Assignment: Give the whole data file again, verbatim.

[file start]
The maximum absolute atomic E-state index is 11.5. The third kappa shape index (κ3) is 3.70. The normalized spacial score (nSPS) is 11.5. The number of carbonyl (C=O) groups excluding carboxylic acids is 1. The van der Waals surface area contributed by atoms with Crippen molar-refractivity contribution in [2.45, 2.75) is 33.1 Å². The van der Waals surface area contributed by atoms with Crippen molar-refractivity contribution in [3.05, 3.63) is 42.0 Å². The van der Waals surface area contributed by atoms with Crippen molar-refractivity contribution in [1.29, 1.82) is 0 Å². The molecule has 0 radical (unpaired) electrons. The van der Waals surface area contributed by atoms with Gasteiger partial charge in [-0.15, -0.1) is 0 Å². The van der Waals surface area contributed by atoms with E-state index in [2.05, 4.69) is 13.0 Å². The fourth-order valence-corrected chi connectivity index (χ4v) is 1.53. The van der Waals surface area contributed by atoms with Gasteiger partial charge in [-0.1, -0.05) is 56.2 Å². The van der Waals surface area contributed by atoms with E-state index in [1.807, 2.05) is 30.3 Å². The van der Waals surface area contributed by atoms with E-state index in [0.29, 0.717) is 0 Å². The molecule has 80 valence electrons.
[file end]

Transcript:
The maximum absolute atomic E-state index is 11.5. The third kappa shape index (κ3) is 3.70. The normalized spacial score (nSPS) is 11.5. The number of carbonyl (C=O) groups excluding carboxylic acids is 1. The van der Waals surface area contributed by atoms with Crippen molar-refractivity contribution in [2.45, 2.75) is 33.1 Å². The van der Waals surface area contributed by atoms with Crippen molar-refractivity contribution in [3.05, 3.63) is 42.0 Å². The van der Waals surface area contributed by atoms with Crippen molar-refractivity contribution in [1.29, 1.82) is 0 Å². The molecule has 0 radical (unpaired) electrons. The van der Waals surface area contributed by atoms with Gasteiger partial charge in [-0.15, -0.1) is 0 Å². The van der Waals surface area contributed by atoms with E-state index in [2.05, 4.69) is 13.0 Å². The fourth-order valence-corrected chi connectivity index (χ4v) is 1.53. The van der Waals surface area contributed by atoms with Gasteiger partial charge in [-0.1, -0.05) is 56.2 Å². The van der Waals surface area contributed by atoms with E-state index in [1.807, 2.05) is 30.3 Å². The van der Waals surface area contributed by atoms with E-state index in [0.29, 0.717) is 0 Å². The molecule has 80 valence electrons.